Don't let the rating mislead you - this silly Gujarati household hasn't lost its charm yet, and this movie does make for a pretty cozy Sunday afternoon family watch. The trick is to be able to like Khichdi as a concept, and to have been among those who wholeheartedly enjoyed its successful run on TV.
The nature of the humour is intact - Praful and Hansa Bhabhi still are the quintessential dimwits, Babuji is as exasperated as ever with them, and the kids still are smarter than everyone in the household combined. However, the movie, as is easy to expect, doesn't have the crispness of the serial, given that it stretches the PJ experience well beyond its funniness level.
Satish Shah's opening act sets the ball rolling. Shah, in a guest appearance, plays the Almighty, who is stumped by the inanity of the Parekhs. The head of the family, Babuji (Anand Desai), is the only sign of sanity among the Parekh family. Babuji's son Praful (Rajeev Mehta), his daughters-in-law Hansa (Supriya Pathak) and Jayshree (Nimisha Vakharia), and Hansa's brother Himanshu (J D Majethia) together have an IQ lesser than that of a human foetus.
The Parekhs are now on a mission to find a bride for Himanshu, a tougher thing to do than getting Angeline Jolie to stop adopting kids. It's a challenge at first, but sooner than you realize, he's getting engaged to the harebrained Parminder (Kirti Kulhari) next door, a girl in a menage of lunatic sardars. Himanshu's grouse now is that the whole match-making was effortless, unlike the strife-ridden love story he had always wanted to have.
Kapadia uses his joke formulas to tirelessly spin out the gags, and Supriya Pathak, Rajeev Mehta and Anand Desai execute them with characteristic aplomb. As the film progresses, however, the jokes start weakening - the assembly-line humour doesn't keep up with the standards throughout the 2 hours that this flick runs for. You're amused, but beyond a point you start being amused just because you want to be polite to the series.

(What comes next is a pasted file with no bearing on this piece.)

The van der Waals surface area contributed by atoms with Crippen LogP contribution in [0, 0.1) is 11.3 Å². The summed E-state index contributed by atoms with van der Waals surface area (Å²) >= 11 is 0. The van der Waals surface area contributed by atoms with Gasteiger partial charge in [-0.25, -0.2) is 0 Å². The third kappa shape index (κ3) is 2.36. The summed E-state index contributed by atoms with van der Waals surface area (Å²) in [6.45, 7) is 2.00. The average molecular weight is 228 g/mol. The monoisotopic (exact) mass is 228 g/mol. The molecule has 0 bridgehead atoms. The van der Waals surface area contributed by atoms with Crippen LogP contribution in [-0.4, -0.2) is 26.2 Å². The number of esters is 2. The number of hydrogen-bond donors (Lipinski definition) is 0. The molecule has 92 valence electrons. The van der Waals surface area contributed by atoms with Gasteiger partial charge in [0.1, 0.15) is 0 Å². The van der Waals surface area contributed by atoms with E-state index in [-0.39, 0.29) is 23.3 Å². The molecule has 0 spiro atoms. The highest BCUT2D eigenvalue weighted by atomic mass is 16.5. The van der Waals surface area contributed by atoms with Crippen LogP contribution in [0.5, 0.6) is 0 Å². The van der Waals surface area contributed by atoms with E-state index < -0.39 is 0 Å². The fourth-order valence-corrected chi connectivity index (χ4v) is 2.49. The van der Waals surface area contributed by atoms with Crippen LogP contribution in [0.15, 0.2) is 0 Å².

And if not for Supriya Pathak, the movie would have been quite the damp squib of endless SMS jokes. She fills the screen - literally too, uncharitable as it may seem - with some sort of a magical sweetness that makes even the black humour seem harmless. She's also the most resplendent of characters in the flick, apart from the gigantic Punjabi family next door.
Praful and Babuji are brilliantly played as well, but changing the actress who plays Jayshree may not have been the best of ideas.
The songs needn't have been around - the few music sequences that are present are parodies, and are among the unfortunate instances of forced humour in the movie.
Watch Khichdi for the cuteness, that is still intact, and to rediscover the alarming mindlessness that the Parekhs epitomize. Or if you don't get tickets to much else this weekend - this one is among the cheerful movies around town now.